Students in Comeaux High’s Academy of Visual and Applied Arts plan to burn the artist Pablo Picasso in effigy Friday at the school, according to a brief account in The Advertiser.
The academy’s director, Bryan Lafaye, tells the daily, “We will be celebrating the life of a very creative human being, that being Mr. Picasso, in a performance art sort of way. We accept his challenge to continue the fluidity of change, of creative ‘ready-mades’ and the theater of the absurd.”
We’re not precisely sure what that means, but kudos to the administration at Comeaux for letting this exercise in flammable creativity take place, assuming the administration is aware of the stunt and hasn’t put the kibosh on it already.
Is it a crime for citizens to photograph, video, or take notes of a police officer in the line of duty, or a right protected by the First Amendment of the U.S. Constitution? Locally, such activity, as witnessed recently, will at the very least result in a night spent behind bars.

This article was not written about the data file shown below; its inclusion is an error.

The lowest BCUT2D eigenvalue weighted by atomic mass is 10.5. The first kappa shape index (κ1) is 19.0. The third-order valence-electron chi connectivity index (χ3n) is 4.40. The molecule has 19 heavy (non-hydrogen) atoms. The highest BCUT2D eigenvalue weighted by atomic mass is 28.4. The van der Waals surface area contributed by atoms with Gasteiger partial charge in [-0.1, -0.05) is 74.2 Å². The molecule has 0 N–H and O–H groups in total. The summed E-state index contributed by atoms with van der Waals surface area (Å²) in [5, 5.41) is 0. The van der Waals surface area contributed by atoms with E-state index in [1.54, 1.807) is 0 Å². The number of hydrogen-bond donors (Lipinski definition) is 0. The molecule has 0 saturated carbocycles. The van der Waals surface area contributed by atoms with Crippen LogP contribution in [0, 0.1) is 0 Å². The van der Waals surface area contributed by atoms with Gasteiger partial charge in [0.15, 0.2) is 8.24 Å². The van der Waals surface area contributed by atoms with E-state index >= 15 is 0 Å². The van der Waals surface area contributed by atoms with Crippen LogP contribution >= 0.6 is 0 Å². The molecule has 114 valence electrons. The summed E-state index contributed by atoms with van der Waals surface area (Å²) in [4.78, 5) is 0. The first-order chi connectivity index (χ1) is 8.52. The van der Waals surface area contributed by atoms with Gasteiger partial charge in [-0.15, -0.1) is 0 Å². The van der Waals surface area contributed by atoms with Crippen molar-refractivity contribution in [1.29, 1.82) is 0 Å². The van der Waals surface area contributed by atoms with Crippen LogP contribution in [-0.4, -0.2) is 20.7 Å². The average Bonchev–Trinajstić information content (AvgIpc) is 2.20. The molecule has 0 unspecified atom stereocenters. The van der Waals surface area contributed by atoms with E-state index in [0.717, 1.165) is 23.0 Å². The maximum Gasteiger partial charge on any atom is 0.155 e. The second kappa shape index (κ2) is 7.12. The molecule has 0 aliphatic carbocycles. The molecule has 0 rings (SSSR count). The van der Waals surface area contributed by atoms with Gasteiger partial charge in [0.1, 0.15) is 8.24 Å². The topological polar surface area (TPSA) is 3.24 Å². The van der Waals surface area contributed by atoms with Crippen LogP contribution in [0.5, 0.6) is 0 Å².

David Calhoun and Elizabeth “EB” Brooks are the first two employees of Lafayette Central Park Inc., the nonprofit charged with turning Lafayette Consolidated Government’s 100-acre Johnston Street Horse Farm property into a passive public park. Calhoun was named executive director, and Brooks is director of planning and design.
Episcopal School of Acadiana’s Dr. Joshua Caffery, chair of the school’s English Department, is headed to Washington, D.C., and the Library of Congress as the latest winner of the Alan Lomax Fellowship in Folklife Studies.